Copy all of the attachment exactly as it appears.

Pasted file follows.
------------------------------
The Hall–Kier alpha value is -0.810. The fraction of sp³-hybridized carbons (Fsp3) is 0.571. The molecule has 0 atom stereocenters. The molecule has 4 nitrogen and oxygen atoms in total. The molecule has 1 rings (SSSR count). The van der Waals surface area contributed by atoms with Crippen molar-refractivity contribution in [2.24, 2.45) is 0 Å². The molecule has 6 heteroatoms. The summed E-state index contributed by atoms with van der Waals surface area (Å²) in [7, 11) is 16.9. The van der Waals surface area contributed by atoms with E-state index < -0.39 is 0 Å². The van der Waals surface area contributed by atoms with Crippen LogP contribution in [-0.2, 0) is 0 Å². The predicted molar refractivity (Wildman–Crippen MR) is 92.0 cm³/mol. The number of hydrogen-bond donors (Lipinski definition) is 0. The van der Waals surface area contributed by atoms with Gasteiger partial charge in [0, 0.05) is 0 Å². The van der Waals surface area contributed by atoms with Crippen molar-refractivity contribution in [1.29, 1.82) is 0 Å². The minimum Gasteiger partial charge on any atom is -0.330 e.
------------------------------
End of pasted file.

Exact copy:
The Hall–Kier alpha value is -0.810. The fraction of sp³-hybridized carbons (Fsp3) is 0.571. The molecule has 0 atom stereocenters. The molecule has 4 nitrogen and oxygen atoms in total. The molecule has 1 rings (SSSR count). The van der Waals surface area contributed by atoms with Crippen molar-refractivity contribution in [2.24, 2.45) is 0 Å². The molecule has 6 heteroatoms. The summed E-state index contributed by atoms with van der Waals surface area (Å²) in [7, 11) is 16.9. The van der Waals surface area contributed by atoms with E-state index < -0.39 is 0 Å². The van der Waals surface area contributed by atoms with Crippen LogP contribution in [-0.2, 0) is 0 Å². The predicted molar refractivity (Wildman–Crippen MR) is 92.0 cm³/mol. The number of hydrogen-bond donors (Lipinski definition) is 0. The van der Waals surface area contributed by atoms with Gasteiger partial charge in [0, 0.05) is 0 Å². The van der Waals surface area contributed by atoms with Crippen molar-refractivity contribution in [1.29, 1.82) is 0 Å². The minimum Gasteiger partial charge on any atom is -0.330 e.